Hurricane Otis Aftermath Devastates Acapulco

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The devastating landfall of Category 5 Hurricane Otis during the early hours of Wednesday, Oct. 25, has transformed Mexico’s coastal resort town of Acapulco into an utter wasteland.

Still littered with debris, fallen trees and remnants of battered buildings nearly one week out from the horrific meteorological event, the famed Guerrero metropolis is now completely unrecognizable from its former glory as one of Mexico’s top tourist destinations.

According to satellite images from the European Union’s Copernicus program, more than 63% of Acapulco’s real estate has been rendered utterly unusable by the storm’s powerful 270 kilometer per hour winds, affecting approximately 580,000 residents of the seaside municipality.

Acapulco’s infrastructure was also delivered a catastrophic blow; Copernicus imagery showed 1,157 kilometers of destroyed roads, 98 kilometers of ruined telephone and electricity lines and 494 hectares of airport damage caused by Hurricane Otis, one of the Pacific’s most powerful storms on record.

“The hurricane flooded streets, tore off roofs from houses and hotels, submerged cars and cut off communications, roads and air access, leaving a trail of debris in Acapulco, a city of almost 900,000 inhabitants,” read Copernicus’ Emergency Management Service (CEMS) analysis.

While the federal government sent in some 10,000 elements from the Armed Forces, Secretariat of the Navy (Semar) and National Guard (GN) on Friday, Oct. 27 to aid with the local community’s recovery, the lack of available resources has taken a major toll on Acapulco’s population.

With supermarkets and stores out-of-service and their goods swept into oblivion by the storm, Acapulco residents – stranded without food and water – reportedly began looting the remnants of any products that managed to survive the storm from the now-defunct shops.

Many citizens have been left helpless without electricity and internet for days; however, Mexico’s Federal Electricity Commission (CFE) promised to restore 90 percent of electricity to the area by the end of Monday night, with major telecommunications company Telmex also claiming that it had regained full control of its regional network and subsequently restored service to 41 percent of Acapulco.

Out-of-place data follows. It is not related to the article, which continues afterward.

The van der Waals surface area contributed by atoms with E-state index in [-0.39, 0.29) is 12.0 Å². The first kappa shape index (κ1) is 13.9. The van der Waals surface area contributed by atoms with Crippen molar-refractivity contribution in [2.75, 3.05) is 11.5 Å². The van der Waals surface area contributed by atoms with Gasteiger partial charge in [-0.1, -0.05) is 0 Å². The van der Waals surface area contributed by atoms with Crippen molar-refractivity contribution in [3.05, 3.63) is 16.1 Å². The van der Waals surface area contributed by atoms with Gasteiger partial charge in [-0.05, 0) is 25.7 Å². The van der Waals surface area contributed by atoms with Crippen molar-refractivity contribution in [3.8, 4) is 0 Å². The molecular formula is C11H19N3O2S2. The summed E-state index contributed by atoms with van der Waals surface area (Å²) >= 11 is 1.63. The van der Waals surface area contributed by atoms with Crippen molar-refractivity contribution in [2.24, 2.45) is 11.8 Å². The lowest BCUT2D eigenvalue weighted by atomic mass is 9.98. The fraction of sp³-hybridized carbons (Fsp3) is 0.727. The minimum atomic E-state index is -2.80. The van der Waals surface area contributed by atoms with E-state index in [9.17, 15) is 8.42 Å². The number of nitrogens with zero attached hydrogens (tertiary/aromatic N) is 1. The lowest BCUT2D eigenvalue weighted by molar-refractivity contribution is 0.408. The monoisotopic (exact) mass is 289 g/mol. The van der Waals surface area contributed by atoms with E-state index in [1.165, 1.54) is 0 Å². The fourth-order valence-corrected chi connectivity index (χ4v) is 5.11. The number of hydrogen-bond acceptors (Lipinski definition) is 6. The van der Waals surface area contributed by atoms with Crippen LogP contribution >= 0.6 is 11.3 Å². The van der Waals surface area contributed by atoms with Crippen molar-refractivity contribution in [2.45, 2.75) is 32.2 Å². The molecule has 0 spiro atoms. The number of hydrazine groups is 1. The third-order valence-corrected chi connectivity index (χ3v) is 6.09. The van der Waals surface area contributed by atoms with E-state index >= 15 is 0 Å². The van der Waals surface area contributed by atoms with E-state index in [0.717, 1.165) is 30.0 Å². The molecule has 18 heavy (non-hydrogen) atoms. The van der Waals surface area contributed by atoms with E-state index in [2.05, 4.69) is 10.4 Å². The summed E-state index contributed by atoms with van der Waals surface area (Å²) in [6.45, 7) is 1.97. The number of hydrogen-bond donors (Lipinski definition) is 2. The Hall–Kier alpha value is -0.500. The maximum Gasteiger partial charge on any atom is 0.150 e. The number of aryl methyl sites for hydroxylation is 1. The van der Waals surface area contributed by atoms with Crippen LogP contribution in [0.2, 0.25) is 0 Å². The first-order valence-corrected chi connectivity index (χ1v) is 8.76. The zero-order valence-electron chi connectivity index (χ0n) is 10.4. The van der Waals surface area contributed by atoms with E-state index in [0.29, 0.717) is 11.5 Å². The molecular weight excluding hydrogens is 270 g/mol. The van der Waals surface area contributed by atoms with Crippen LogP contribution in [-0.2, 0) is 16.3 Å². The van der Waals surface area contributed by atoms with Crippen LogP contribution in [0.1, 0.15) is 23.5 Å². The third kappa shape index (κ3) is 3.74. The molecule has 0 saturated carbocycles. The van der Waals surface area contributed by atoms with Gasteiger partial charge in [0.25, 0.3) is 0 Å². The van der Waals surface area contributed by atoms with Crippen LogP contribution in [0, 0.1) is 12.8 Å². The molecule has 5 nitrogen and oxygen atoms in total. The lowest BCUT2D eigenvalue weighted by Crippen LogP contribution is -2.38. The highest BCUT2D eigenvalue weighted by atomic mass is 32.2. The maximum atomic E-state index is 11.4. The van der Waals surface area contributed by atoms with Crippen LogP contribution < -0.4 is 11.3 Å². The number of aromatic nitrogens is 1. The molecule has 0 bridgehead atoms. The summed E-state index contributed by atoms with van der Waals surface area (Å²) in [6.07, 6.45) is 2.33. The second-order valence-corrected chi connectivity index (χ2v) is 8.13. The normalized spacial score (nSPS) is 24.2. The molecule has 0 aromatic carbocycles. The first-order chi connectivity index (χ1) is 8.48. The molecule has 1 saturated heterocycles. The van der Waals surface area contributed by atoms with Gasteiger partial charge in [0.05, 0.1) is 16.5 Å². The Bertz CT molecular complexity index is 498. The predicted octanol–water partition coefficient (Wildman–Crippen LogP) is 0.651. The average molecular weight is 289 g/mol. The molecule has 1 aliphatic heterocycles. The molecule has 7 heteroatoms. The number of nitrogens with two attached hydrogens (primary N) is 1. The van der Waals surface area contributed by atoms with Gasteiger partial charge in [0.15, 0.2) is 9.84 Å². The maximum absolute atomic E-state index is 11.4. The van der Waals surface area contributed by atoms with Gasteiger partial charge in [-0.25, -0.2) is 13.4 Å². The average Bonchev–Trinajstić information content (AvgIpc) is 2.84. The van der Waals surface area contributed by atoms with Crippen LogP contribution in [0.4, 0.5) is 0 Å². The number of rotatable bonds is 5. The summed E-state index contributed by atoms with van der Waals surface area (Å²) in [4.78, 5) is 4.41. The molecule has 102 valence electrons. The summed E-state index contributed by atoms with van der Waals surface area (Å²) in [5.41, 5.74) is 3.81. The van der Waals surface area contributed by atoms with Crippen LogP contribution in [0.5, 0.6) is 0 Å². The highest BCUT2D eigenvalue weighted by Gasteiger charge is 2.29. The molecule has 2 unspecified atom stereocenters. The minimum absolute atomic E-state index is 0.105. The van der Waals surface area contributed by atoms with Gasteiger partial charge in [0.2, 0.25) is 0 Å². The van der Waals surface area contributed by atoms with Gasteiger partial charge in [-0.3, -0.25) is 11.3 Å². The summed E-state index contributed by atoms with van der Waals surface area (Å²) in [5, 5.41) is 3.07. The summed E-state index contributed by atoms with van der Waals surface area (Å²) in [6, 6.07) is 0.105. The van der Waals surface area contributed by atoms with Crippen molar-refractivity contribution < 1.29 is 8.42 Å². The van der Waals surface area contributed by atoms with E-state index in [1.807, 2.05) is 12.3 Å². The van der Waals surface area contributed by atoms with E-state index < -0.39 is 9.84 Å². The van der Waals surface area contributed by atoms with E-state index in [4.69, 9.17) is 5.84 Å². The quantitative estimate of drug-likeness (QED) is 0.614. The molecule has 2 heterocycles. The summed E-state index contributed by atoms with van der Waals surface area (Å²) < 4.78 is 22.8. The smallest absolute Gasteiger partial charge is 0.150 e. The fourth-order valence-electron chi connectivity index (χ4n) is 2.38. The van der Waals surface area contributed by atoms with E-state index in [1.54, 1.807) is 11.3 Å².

The disastrous aftermath of Otis has also left major confusion surrounding the hurricane’s climbing death toll, with the Mexican federal government and the Guerrero state government each reporting different figures.

On Sunday, Oct. 29, the Mexican federal government reported a death toll of 48 people – a claim that was contradicted by Guerrero Governor Evelyn Salgado, who’s numbers placed 47 missing and 45 left deceased in the storm’s wake, just one day later.

But as the dust from Hurricane Otis settles and piles of rubble sit lying in wait to be cleared, it’s almost certain – and gut-wrenchingly so – that the death toll will only continue to climb in the days to come.

One comment

  • The title of this article is clever in that it (correctly) insinuates that the main problem in Acapulco was not the actual destruction of the hurricane, but the administrative mess that has transpired in its aftermath (e.g., looting of Walmart and other stores). The slow and inept response of the government bears the brunt of the blame. It is instructive to compare the U.S. response in 2017 to Houston after hurricane Harvey and Puerto after hurricane Maria. The former city bounced back in months while the latter is still struggling.

    P.S. I am writing this from CDMX, but have had a home in Colonia Jardin Palmas, km 8, for 30 years. Iit easily survived Paulina, but I have no way of knowing the extent of the damage because telephone contact with my neighbors has not yet been established.

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